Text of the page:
Science fairs are on the rise. Colorado has an extensive network of local and regional fairs that feed into a state-level fair hosted here at CSU and directed by Courtney Butler. The Colorado Science and Engineering Fair feeds into the Intel International Science and Engineering Fair.
Science Fair is the ideal science and math education activity. Students work individually or within small groups and develop a research question, design an experiment, collect and interpret data, and then communicate their conclusions both verbally and in writing in addition to using multiple visual and tactile props.
Students interact with teachers, mentors, family members, and judges. Awards and scholarships are available for top students which help ensure continued participation in STEM fields.
CNS EOC is interested in increasing participation in Science Fair. One way to do that is to encourage schools to integrate research projects into the curriculum rather than just supporting the self-motivated students after school.
Curriculum integration would help level the playing field for students with diverse or rural backgrounds. Wide adoption, however, requires an easy and low-cost way to let busy teachers oversee dozens of student projects. CNS EOC is currently developing such support materials based on the work pioneered by Dr. Stephen Thompson on Small-Scale Science.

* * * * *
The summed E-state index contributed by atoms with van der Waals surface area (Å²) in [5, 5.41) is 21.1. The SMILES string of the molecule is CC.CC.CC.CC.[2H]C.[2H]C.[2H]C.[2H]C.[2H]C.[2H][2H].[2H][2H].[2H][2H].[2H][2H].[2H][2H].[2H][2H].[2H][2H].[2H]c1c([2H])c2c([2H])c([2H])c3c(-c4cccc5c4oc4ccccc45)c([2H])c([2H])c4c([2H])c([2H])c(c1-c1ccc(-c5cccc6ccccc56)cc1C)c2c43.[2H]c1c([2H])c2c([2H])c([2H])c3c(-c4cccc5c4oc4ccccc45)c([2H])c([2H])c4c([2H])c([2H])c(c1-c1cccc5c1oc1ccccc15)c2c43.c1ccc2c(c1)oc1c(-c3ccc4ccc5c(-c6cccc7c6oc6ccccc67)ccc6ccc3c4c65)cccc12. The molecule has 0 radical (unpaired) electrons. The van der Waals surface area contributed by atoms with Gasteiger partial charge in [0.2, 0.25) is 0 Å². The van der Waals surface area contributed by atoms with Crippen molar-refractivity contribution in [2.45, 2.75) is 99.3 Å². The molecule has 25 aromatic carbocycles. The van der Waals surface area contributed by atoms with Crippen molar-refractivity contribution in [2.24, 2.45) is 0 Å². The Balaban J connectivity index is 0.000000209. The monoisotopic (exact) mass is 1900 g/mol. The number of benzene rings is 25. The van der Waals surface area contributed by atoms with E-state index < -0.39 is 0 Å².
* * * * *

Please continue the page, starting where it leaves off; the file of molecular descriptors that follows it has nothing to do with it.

Opportunities for CSU Faculty and Grad Students:
- Event volunteering
Oppotunities for CSU Undergraduates:
Opportunities for Science Fair Participants and Teachers:
- Science Fair Help Sessions (see Events page for schedule)
- How to Turn a 4-H Project into a Science Fair Project
For more information, contact Courtney Butler
“Another, more ambitious step is to introduce some student investigations that more closely approximate sound science. Such investigations should become more ambitious and more sophisticated. Before graduating from high school, students working individually or in teams should design and carry out at least one major investigation. They should frame the question, design the approach, estimate the time and costs involved, calibrate the instruments, conduct trial runs, write a report, and finally, respond to criticism.
Such investigations, whether individual or group, might take weeks or months to conduct. They might happen in and out of school time and be broken up by periods when, for technical reasons, work cannot go forward. But the total time invested will probably be no more than the sum of all those weekly one-period labs that contribute little to student understanding of scientific inquiry.”
– Benchmarks for Science Literacy